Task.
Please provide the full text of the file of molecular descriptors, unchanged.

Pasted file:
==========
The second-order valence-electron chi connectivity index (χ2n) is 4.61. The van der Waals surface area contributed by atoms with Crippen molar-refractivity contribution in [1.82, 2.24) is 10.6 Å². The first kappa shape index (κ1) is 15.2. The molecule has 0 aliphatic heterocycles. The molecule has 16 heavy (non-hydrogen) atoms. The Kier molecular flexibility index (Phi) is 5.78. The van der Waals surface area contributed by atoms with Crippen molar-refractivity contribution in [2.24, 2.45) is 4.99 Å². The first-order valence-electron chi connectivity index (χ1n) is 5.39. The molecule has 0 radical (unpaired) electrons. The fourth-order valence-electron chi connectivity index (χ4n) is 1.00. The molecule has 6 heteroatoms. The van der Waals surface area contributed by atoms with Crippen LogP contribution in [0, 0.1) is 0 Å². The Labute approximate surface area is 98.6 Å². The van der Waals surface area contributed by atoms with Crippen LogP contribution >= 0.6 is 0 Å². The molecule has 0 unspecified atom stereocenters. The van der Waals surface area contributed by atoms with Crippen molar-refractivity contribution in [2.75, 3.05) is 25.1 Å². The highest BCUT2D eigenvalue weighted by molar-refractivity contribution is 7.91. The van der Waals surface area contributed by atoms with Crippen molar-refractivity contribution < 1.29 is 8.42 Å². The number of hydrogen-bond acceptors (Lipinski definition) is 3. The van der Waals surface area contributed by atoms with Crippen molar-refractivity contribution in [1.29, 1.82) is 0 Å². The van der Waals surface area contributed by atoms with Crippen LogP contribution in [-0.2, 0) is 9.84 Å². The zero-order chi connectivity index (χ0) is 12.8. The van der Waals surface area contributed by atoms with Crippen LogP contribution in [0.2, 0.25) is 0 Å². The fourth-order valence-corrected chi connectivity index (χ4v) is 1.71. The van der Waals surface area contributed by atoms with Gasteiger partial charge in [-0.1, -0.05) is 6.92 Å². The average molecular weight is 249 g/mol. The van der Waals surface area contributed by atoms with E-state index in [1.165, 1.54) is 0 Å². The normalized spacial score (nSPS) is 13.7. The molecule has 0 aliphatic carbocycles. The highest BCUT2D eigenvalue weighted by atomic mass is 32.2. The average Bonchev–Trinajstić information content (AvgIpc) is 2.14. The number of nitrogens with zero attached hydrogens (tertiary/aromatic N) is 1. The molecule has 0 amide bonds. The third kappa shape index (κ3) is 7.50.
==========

The second-order valence-electron chi connectivity index (χ2n) is 4.61. The van der Waals surface area contributed by atoms with Crippen molar-refractivity contribution in [1.82, 2.24) is 10.6 Å². The first kappa shape index (κ1) is 15.2. The molecule has 0 aliphatic heterocycles. The molecule has 16 heavy (non-hydrogen) atoms. The Kier molecular flexibility index (Phi) is 5.78. The van der Waals surface area contributed by atoms with Crippen molar-refractivity contribution in [2.24, 2.45) is 4.99 Å². The first-order valence-electron chi connectivity index (χ1n) is 5.39. The molecule has 0 radical (unpaired) electrons. The fourth-order valence-electron chi connectivity index (χ4n) is 1.00. The molecule has 6 heteroatoms. The van der Waals surface area contributed by atoms with Crippen LogP contribution in [0, 0.1) is 0 Å². The Labute approximate surface area is 98.6 Å². The van der Waals surface area contributed by atoms with Crippen LogP contribution >= 0.6 is 0 Å². The molecule has 0 unspecified atom stereocenters. The van der Waals surface area contributed by atoms with Crippen molar-refractivity contribution in [2.75, 3.05) is 25.1 Å². The highest BCUT2D eigenvalue weighted by molar-refractivity contribution is 7.91. The van der Waals surface area contributed by atoms with Crippen molar-refractivity contribution < 1.29 is 8.42 Å². The number of hydrogen-bond acceptors (Lipinski definition) is 3. The van der Waals surface area contributed by atoms with Crippen molar-refractivity contribution in [1.29, 1.82) is 0 Å². The van der Waals surface area contributed by atoms with Crippen LogP contribution in [-0.2, 0) is 9.84 Å². The zero-order chi connectivity index (χ0) is 12.8. The van der Waals surface area contributed by atoms with Crippen LogP contribution in [0.2, 0.25) is 0 Å². The fourth-order valence-corrected chi connectivity index (χ4v) is 1.71. The van der Waals surface area contributed by atoms with Gasteiger partial charge in [-0.1, -0.05) is 6.92 Å². The average molecular weight is 249 g/mol. The van der Waals surface area contributed by atoms with E-state index in [1.165, 1.54) is 0 Å². The normalized spacial score (nSPS) is 13.7. The molecule has 0 aliphatic carbocycles. The highest BCUT2D eigenvalue weighted by atomic mass is 32.2. The average Bonchev–Trinajstić information content (AvgIpc) is 2.14. The number of nitrogens with zero attached hydrogens (tertiary/aromatic N) is 1. The molecule has 0 amide bonds. The third kappa shape index (κ3) is 7.50.